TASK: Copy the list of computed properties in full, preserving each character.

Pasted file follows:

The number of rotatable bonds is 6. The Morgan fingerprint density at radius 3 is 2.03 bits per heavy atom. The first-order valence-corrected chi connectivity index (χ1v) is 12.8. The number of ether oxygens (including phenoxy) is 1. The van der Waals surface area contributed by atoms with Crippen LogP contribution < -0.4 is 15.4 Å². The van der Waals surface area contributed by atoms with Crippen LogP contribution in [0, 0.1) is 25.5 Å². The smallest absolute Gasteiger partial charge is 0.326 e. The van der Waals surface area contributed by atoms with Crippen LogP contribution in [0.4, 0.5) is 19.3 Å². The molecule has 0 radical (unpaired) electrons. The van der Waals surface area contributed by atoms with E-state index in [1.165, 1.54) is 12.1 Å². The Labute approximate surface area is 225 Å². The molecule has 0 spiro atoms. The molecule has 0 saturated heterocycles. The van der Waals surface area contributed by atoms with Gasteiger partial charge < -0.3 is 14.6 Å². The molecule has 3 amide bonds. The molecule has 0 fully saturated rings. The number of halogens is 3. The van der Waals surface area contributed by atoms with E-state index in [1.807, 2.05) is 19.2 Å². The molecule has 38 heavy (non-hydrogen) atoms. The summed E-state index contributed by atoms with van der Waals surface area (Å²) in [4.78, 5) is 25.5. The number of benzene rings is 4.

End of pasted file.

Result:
The number of rotatable bonds is 6. The Morgan fingerprint density at radius 3 is 2.03 bits per heavy atom. The first-order valence-corrected chi connectivity index (χ1v) is 12.8. The number of ether oxygens (including phenoxy) is 1. The van der Waals surface area contributed by atoms with Crippen LogP contribution < -0.4 is 15.4 Å². The van der Waals surface area contributed by atoms with Crippen LogP contribution in [0, 0.1) is 25.5 Å². The smallest absolute Gasteiger partial charge is 0.326 e. The van der Waals surface area contributed by atoms with Crippen LogP contribution in [0.4, 0.5) is 19.3 Å². The molecule has 0 radical (unpaired) electrons. The van der Waals surface area contributed by atoms with E-state index in [1.165, 1.54) is 12.1 Å². The Labute approximate surface area is 225 Å². The molecule has 0 spiro atoms. The molecule has 0 saturated heterocycles. The van der Waals surface area contributed by atoms with Gasteiger partial charge < -0.3 is 14.6 Å². The molecule has 3 amide bonds. The molecule has 0 fully saturated rings. The number of halogens is 3. The van der Waals surface area contributed by atoms with E-state index in [1.807, 2.05) is 19.2 Å². The molecule has 38 heavy (non-hydrogen) atoms. The summed E-state index contributed by atoms with van der Waals surface area (Å²) in [4.78, 5) is 25.5. The number of benzene rings is 4.